on the raid; “Thirty Seconds Over Tokyo ,” starring Spencer Tracy and Van Johnson, was a patriotic and emotional box-office hit, and the phrase became part of the national lexicon. In the movie-theater previews for the film, MGM proclaimed that it was presenting
the story “with supreme pride.”
 
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Beginning in 1946, the surviving Raiders have held a reunion each April, to commemorate the mission. The reunion is in a different city each year. In 1959, the city of Tucson ,
Arizona, as a gesture of respect and gratitude, presented the Doolittle Raiders with a set of 80 silver goblets. Each goblet was engraved with the name of a Raider.
 
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Every year, a wooden display case bearing all 80 goblets is transported to the reunion city. Each time a Raider passes away, his goblet is turned upside down in the case at the
next reunion, as his old friends bear solemn witness.
 
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Also in the wooden case is a bottle of 1896 Hennessy Very Special cognac. The year is not happenstance: 1896 was when Jimmy Doolittle was born. 
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There has always been a plan: When there are only two surviving Raiders, they would open the bottle, at last drink from it, and toast their comrades who preceded them in death.
 As 2013 began, there were five living Raiders; then, in February, Tom Griffin passed away at age 96. 
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What a man he was. After bailing out of his plane over a mountainous Chinese forest after the Tokyo raid, he became ill with malaria, and almost died. When he recovered, he was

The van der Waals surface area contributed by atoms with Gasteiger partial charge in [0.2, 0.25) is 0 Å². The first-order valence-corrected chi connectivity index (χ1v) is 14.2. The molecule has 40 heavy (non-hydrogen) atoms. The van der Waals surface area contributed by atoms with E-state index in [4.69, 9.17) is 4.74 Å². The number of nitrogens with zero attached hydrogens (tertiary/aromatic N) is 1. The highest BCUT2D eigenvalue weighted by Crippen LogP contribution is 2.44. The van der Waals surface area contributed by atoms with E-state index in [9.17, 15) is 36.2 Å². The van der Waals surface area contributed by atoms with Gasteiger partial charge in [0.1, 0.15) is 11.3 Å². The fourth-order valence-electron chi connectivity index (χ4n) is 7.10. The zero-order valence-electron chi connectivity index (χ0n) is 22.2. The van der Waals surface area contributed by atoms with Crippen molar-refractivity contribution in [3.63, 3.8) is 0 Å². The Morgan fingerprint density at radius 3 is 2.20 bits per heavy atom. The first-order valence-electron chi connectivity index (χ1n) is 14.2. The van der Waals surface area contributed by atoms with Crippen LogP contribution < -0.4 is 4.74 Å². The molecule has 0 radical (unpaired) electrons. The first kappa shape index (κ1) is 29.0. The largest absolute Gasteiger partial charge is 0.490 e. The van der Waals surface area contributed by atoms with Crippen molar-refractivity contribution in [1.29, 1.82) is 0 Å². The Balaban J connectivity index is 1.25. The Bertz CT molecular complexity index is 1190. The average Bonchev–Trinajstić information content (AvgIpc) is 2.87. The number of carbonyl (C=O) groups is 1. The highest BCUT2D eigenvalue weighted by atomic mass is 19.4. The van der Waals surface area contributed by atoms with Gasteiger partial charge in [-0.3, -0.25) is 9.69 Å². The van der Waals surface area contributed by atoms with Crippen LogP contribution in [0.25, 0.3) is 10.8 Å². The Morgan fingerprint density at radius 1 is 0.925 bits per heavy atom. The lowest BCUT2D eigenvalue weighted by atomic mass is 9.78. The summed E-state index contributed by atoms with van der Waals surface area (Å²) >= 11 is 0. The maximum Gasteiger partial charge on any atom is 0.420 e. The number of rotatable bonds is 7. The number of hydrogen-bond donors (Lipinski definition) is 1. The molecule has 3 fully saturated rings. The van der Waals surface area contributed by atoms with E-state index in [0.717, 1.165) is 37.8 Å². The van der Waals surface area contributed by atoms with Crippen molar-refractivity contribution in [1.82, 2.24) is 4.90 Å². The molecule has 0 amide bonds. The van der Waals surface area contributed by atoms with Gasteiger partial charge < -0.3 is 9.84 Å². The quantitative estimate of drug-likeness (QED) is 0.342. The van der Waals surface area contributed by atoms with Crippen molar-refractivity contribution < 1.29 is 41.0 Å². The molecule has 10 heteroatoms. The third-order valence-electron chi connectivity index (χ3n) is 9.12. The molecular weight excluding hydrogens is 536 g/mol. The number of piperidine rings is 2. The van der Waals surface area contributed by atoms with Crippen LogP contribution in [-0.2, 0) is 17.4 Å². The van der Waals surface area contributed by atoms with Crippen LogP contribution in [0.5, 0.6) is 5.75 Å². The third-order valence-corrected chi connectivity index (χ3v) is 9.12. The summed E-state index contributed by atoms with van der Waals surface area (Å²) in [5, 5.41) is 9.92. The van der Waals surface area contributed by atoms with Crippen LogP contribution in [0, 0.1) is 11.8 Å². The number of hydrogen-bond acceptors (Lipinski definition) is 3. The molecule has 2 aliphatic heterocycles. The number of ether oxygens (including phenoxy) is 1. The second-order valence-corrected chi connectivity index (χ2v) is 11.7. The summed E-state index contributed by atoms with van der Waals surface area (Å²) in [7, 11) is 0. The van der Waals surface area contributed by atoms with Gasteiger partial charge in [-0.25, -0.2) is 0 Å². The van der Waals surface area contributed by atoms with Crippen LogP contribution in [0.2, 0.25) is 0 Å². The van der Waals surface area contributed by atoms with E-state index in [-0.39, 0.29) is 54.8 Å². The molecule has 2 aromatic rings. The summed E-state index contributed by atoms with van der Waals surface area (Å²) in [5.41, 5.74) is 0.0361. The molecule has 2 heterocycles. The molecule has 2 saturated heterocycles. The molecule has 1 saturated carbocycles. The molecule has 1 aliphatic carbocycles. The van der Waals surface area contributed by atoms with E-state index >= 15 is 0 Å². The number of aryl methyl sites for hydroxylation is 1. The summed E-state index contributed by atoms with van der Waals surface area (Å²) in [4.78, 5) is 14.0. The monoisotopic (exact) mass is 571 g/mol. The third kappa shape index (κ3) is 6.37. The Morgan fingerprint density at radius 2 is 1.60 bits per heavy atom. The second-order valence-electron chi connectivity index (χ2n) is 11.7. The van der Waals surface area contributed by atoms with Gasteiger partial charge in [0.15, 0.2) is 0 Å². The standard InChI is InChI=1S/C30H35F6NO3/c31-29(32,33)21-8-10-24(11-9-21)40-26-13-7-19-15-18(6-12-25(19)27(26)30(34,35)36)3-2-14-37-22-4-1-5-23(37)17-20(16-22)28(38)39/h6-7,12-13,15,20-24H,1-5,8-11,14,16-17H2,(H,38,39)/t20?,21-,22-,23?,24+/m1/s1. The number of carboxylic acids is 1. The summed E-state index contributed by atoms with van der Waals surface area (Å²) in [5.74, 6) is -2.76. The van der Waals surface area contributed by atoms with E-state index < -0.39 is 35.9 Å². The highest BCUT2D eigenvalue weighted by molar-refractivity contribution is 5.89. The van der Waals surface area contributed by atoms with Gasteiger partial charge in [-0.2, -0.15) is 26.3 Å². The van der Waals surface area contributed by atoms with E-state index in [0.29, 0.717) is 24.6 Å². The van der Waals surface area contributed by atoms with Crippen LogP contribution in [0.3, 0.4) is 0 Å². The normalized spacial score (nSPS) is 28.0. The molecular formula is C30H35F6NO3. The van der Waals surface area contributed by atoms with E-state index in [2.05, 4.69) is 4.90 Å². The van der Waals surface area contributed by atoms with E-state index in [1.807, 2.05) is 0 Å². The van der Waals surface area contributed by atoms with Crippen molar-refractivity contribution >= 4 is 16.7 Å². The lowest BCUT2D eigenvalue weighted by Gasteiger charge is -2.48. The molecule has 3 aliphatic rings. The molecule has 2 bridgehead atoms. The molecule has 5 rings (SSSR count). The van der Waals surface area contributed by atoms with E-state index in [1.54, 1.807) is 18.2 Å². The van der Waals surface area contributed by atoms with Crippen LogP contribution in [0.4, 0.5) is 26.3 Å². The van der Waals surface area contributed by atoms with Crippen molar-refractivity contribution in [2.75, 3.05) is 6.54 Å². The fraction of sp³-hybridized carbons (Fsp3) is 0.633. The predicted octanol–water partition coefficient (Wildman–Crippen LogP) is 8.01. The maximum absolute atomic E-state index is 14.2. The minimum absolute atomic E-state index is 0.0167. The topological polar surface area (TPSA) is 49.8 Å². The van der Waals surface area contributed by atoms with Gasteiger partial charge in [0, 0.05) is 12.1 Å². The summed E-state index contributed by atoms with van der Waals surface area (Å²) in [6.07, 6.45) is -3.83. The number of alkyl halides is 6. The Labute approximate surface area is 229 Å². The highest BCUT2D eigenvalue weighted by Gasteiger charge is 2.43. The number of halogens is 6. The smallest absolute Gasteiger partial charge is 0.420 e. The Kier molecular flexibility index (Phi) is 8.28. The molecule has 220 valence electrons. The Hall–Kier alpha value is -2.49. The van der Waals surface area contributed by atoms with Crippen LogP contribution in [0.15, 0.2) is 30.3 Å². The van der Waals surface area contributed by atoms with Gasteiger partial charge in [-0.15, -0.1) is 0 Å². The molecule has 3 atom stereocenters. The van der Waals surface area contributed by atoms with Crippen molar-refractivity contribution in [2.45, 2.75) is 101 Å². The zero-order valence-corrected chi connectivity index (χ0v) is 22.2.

sent to Europe to fly more combat missions. He was shot down, captured, and spent 22 months in a German prisoner of war camp.
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The selflessness of these men, the sheer guts … there was a passage in the Cincinnati Enquirer obituary for Mr. Griffin that, on the surface, had nothing to do with the war,
but that was emblematic of the depth of his sense of duty and devotion:
“When his wife became ill and needed to go into a nursing home, he visited her every day. He walked from his house to the nursing home, fed his wife and
at the end of the day brought home her clothes. At night, he washed and ironed her clothes. Then he walked them up to her room the next morning. He did that for three years until her death in 2005.”
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So now, out of the original 80, only four Raiders remain: Dick Cole (Doolittle’s co-pilot on the Tokyo raid), Robert Hite, Edward Saylor and David Thatcher. All are in their 90s.
They have decided that there are too few of them for the public reunions to continue.
 
The events in Fort Walton Beach marked the end. It has come full circle; Florida ‘s nearby Eglin Field was where the Raiders trained in secrecy for the
Tokyo mission. The town planned to do all it can to honor the men: a six-day celebration of their valor, including luncheons, a dinner and a parade.